Civil penalties for tax offences

MacLeod, James S (1988) Civil penalties for tax offences. LL.M(R) thesis, University of Glasgow.

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Abstract

This thesis contains of a review of the law of the three statutory offences of fraud, wilful default, and neglect, in direct taxation, together with an analysis of the consequences of these offences. The study is confined to offences, and their consequences, under the law of income tax, capital gains tax, and corporation tax. Value added tax law has not been considered, except to the extent that it has a bearing on direct taxation. Taxation is imposed, by statute, on the United Kingdom as a whole, but insofar as they apply to Scotland, the statutes must be construed in accordance with the common law of Scotland, except where the statutes themselves direct otherwise. Accordingly, although the three statutory taxation offences of fraud, wilful default, and neglect are common to both England and Scotland, the application of the law in Scotland may differ to that in England because of the differences in the Scots legal system. This thesis is designed to explain how the law applies in Scotland. The application of the law in England, therefore, is not studied in detail except to the extent that it applies with equal force in Scotland. Income tax is an old tax, and much of it is better understood with an appreciation of how and why it came to be there. The thesis begins, therefore, with an outline of the income tax administration and penalty code from its origin in Pitt's Act of 1799, and continues with an examination of the reports of the Royal Commissions, Parliamentary Committees, and other factors which have influenced the development of the law to its present state. The three offences of fraud, wilful default and neglect are of comparative recent origin. The words used are barely defined in the legislation itself, but a large, and at times, complex, body of case law has developed giving guidance as to what the words mean. Chapter 2 of the thesis contains an analysis of these offences, and shows how, in practice, the Courts have interpreted the statutory material. Chapter 2 also sets out the powers of the Inland Revenue to make assessments to tax on a guilty taxpayer. The main consequence of fraud, wilful default or neglect in direct taxation is that the offending taxpayer may become liable to pay interest on overdue tax and a penalty based on the tax lost. These aspects are considered in Chapters 3 and 4. Chapter 4 contains, in addition to a review of the law, a comment on the practice of the Inland Revenue in exercising its jurisdiction in the application of the statutory code. The final chapter, Chapter 5, contains a review of the remedies open to a taxpayer who is accused by the Inland Revenue of fraud, wilful default or neglect. Such a review is a necessary part of the study, because much of the law on Inland Revenue offences has been developed by the Courts in considering appeals by taxpayers against assessments to tax. Although many of the legal decisions are based on their own facts, and have little value as precedents, much useful information can still be gleaned from a review of the decisions. In addition, Chapter 5 contains a summary of judicial review procedures in both England and Scotland. These procedures exist to provide justice in cases where the statutory appeals procedure is deficient, and judicial review is being increasingly used by taxpayers in situations where administrative discretion has been abused. The material studied for the purpose of this thesis, apart from the legislation itself, consists of the leading legal decisions on the statutory provisions, together with such commentaries as are available in the major text books on taxation and related subjects. A computer search of U. K. legal decisions back to 1950 was carried out. It will be apparent, however, from the thesis itself, that the application of the law by the Inland Revenue is of considerable importance, and so the study has been influenced by the writer's experience in practice, and includes commentary and material not published elsewhere. The law is stated at December 31, 1987.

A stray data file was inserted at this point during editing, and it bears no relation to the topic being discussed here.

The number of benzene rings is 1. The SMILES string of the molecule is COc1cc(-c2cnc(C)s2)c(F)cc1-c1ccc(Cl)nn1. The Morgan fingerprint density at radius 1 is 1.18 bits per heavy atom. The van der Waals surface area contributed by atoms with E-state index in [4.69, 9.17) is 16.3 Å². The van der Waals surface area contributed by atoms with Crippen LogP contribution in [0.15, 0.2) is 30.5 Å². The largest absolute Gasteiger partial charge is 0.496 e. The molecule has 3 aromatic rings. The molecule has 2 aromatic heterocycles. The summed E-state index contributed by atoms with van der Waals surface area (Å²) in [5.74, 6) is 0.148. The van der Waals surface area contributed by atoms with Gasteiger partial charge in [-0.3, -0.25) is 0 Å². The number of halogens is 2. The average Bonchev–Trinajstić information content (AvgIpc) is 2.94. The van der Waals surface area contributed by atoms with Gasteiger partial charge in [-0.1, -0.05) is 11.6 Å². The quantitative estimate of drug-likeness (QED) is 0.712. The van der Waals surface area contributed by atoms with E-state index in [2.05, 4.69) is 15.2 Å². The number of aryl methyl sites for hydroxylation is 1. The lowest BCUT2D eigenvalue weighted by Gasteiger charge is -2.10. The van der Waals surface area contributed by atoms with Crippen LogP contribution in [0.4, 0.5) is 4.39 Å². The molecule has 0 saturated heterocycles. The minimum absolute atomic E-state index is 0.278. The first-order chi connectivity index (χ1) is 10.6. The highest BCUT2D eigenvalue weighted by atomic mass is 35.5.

Item Type: Thesis (LL.M(R))
Qualification Level: Masters
Keywords: Law
Date of Award: 1988
Depositing User: Enlighten Team
Unique ID: glathesis:1988-76706
Copyright: Copyright of this thesis is held by the author.
Date Deposited: 19 Dec 2019 09:15
Last Modified: 19 Dec 2019 09:15
URI: http://theses.gla.ac.uk/id/eprint/76706

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